Where do baby books come from? I get a variation of this question at almost every talk I give. Readers want to know where or how their favorite authors come up with their stories. At first, I found it easy to answer. I wrote "A Scratch with the Rebels" to tell the story of my great-uncle's Civil War regiment and their experiences. Buet the full story is much more complicated.
My interest in James McCaskey started when I was only a child. I could remember seeing a mysterious headstone that bore the name of my great-uncle James McCaskey, who was killed in the Civil War. It was only much later that i returned to Pennsylvania to learn more about him. After much searching, I found this marker in the same Pennsylvania cemetery where many of my other McCaskey ancestors are buried. It reads:
April 12, 1839
June 16, 1862
James Island, S.C.
Those details are all correct; the military action on James island was the Battle of Secessionville. The problem is that the notification of his death says that his body was never found. The official records say that the Confederate troops buried the Union soldiers killed in the battle (some 509 of them) in unmarked graves on the battlefield. North Sewickley Cemetery records indicated that the headstone was placed in 1875, after Mrs. Jane McCaskey purchased three adjoining plots and ordered three matching stones — one for her recently deceased husband John, one for herself, and one for her missing eldest son James. A tombstone does not always equal a real burial, of course. Obviously, James's headstone marks an empty grave, a not uncommon phenomenon during a war that swallowed up so many young men on distant battlefields. The Grand Army of the Republic honors James McCaskey's service every Memorial Day by placing a flag on the grave site, but even their records stop short of stating that he is actually buried there.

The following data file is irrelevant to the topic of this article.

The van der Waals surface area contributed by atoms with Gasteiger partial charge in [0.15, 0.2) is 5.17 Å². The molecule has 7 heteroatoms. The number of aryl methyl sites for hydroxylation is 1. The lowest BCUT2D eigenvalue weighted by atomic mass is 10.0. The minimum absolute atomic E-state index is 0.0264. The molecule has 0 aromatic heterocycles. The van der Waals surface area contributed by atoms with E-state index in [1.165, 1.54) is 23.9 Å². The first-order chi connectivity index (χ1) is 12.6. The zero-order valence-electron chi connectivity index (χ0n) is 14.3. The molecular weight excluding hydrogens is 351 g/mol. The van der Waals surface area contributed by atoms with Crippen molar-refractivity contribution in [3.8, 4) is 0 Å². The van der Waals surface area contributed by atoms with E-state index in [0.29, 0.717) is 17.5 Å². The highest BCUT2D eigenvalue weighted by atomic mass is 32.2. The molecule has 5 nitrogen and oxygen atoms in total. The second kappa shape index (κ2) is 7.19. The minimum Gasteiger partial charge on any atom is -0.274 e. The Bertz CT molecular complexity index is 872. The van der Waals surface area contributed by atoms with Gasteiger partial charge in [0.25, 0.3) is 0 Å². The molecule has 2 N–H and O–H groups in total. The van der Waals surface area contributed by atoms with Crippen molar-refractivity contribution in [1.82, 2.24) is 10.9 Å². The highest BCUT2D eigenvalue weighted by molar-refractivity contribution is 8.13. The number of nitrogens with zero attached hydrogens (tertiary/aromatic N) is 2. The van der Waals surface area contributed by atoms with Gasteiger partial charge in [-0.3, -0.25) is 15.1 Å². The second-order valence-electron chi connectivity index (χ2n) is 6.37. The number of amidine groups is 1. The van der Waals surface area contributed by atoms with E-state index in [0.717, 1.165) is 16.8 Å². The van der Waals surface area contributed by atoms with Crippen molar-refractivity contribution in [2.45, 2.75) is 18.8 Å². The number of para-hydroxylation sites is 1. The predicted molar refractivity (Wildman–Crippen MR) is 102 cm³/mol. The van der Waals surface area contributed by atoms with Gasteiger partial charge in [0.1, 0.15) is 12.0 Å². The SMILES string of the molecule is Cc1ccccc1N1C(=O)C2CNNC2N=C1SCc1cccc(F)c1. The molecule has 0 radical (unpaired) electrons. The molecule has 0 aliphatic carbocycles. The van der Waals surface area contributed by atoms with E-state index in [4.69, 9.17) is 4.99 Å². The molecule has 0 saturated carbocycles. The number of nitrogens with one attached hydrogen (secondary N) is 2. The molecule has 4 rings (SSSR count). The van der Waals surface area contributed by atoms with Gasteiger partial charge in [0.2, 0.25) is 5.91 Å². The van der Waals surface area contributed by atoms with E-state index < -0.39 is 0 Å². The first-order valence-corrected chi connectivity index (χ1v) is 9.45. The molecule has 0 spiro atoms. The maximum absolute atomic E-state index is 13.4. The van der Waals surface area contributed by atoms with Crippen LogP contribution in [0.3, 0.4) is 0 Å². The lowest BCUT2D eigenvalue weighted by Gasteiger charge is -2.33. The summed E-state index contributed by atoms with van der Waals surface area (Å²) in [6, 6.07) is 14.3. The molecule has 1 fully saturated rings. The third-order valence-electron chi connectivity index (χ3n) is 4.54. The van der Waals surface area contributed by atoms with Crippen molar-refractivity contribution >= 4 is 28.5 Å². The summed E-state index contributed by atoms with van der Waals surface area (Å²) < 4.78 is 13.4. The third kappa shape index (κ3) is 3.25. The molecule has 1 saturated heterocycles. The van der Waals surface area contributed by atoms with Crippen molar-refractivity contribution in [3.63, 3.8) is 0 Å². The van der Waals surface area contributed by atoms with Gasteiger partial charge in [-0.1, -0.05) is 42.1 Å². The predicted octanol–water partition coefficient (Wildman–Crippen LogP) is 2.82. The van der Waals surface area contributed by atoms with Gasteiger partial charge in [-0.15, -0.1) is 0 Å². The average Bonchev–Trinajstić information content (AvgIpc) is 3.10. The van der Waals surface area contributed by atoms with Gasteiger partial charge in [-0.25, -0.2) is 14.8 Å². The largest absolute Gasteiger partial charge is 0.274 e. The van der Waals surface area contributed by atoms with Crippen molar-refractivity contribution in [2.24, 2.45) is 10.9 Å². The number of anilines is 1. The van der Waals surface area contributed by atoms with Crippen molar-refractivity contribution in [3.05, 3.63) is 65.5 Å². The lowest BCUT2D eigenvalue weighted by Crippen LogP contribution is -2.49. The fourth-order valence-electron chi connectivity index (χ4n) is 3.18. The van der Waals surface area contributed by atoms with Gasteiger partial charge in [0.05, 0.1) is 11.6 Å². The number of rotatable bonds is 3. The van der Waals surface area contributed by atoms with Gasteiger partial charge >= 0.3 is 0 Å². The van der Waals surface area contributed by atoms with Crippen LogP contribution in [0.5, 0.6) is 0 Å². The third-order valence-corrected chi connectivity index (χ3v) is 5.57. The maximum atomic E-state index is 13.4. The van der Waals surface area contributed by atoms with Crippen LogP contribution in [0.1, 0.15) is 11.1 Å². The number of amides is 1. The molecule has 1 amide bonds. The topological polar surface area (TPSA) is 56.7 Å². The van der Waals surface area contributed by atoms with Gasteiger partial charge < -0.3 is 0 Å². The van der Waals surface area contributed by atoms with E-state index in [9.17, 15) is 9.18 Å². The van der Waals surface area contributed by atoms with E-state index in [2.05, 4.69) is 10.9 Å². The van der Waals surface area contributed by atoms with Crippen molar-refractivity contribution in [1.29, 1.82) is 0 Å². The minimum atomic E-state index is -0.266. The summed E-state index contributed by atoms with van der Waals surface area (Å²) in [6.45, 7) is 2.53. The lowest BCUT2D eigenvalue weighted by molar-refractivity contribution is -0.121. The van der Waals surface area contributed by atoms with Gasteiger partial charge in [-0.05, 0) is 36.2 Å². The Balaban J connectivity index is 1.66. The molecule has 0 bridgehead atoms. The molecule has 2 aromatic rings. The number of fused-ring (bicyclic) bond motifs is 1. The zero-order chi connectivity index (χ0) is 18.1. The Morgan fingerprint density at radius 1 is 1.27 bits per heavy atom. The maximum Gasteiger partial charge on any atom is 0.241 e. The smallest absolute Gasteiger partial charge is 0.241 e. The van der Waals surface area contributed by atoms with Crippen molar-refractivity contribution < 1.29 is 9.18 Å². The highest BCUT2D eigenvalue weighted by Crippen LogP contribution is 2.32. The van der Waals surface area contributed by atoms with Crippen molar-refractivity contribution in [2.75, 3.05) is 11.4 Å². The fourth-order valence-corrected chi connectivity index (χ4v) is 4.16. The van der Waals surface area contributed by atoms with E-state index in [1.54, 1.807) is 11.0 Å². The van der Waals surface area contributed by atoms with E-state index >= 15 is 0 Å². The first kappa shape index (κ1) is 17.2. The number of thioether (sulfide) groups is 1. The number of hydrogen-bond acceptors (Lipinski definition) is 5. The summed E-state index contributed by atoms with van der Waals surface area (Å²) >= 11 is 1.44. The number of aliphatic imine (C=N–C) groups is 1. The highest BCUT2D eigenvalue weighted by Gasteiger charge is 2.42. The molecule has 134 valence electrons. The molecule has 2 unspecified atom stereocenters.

I learned more when I discovered in my mother’s attic a small packete of letters from Uncle James written during the war. James McCaskey was killed in the little-known Battle of Secessionville in June 1862. I was moved by the letter of notification written by his commanding lieutenant -- and particularly touched when I realized that on that letter the blotches were caused by someone's teardrops that had made the ink run.
The letter that really got my attention, however, was written by a fellow soldier who described the experience of the battle in a letter to his sister. It was full of bravado -- almost exhilaration -- as he talked about those who had been wounded or killed. He said things like, ""Not me! I didn't duck, neither. I stood up cause I wanted to see where the bullets was comin' from." For a long time I couldn't understand why the sister had passed this letter on to James's parents. It didn't feel comforting to me. It seemed almost heartless, as if the neighbor had thoroughly enjoyed his experience.
In one way or another, I've been working through those conflicting emotions of cockiness and grief ever since. They led me to explore the Civil War holdings of several local libraries and genealogical societies in western Pennsylvania and in South Carolina. I discovered one treasure trove of artifacts at Penn State, and another at the at the US Army Military History institute. Each one took me deeper into the story. It took me twenty-five years to get it all down on paper.